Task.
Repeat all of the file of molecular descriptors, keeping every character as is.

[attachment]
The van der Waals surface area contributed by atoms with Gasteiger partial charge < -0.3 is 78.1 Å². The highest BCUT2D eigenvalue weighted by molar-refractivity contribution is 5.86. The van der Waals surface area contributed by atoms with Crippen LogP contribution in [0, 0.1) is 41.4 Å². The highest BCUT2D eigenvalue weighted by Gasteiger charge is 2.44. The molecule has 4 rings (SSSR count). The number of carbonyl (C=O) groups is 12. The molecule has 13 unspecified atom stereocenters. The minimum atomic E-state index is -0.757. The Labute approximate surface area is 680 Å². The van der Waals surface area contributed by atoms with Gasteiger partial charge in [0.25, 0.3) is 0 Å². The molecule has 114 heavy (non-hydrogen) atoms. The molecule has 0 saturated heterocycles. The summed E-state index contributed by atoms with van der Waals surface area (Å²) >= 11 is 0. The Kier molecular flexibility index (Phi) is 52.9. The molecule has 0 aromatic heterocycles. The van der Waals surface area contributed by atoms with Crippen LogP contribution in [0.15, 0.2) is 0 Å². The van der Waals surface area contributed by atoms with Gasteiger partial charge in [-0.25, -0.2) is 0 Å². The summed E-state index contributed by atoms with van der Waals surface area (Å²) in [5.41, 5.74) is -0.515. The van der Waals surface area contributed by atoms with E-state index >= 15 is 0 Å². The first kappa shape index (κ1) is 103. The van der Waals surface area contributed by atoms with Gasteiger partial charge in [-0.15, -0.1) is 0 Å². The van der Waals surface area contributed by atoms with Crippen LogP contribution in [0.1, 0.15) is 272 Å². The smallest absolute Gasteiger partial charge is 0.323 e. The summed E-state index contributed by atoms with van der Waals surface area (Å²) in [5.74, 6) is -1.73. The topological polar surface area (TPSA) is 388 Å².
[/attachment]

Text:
The van der Waals surface area contributed by atoms with Gasteiger partial charge < -0.3 is 78.1 Å². The highest BCUT2D eigenvalue weighted by molar-refractivity contribution is 5.86. The van der Waals surface area contributed by atoms with Crippen LogP contribution in [0, 0.1) is 41.4 Å². The highest BCUT2D eigenvalue weighted by Gasteiger charge is 2.44. The molecule has 4 rings (SSSR count). The number of carbonyl (C=O) groups is 12. The molecule has 13 unspecified atom stereocenters. The minimum atomic E-state index is -0.757. The Labute approximate surface area is 680 Å². The van der Waals surface area contributed by atoms with Gasteiger partial charge in [0.25, 0.3) is 0 Å². The molecule has 114 heavy (non-hydrogen) atoms. The molecule has 0 saturated heterocycles. The summed E-state index contributed by atoms with van der Waals surface area (Å²) >= 11 is 0. The Kier molecular flexibility index (Phi) is 52.9. The molecule has 0 aromatic heterocycles. The van der Waals surface area contributed by atoms with Crippen LogP contribution in [0.15, 0.2) is 0 Å². The van der Waals surface area contributed by atoms with Gasteiger partial charge in [-0.25, -0.2) is 0 Å². The summed E-state index contributed by atoms with van der Waals surface area (Å²) in [5.41, 5.74) is -0.515. The van der Waals surface area contributed by atoms with E-state index >= 15 is 0 Å². The first kappa shape index (κ1) is 103. The van der Waals surface area contributed by atoms with Gasteiger partial charge in [-0.15, -0.1) is 0 Å². The van der Waals surface area contributed by atoms with Crippen LogP contribution in [0.1, 0.15) is 272 Å². The smallest absolute Gasteiger partial charge is 0.323 e. The summed E-state index contributed by atoms with van der Waals surface area (Å²) in [5.74, 6) is -1.73. The topological polar surface area (TPSA) is 388 Å².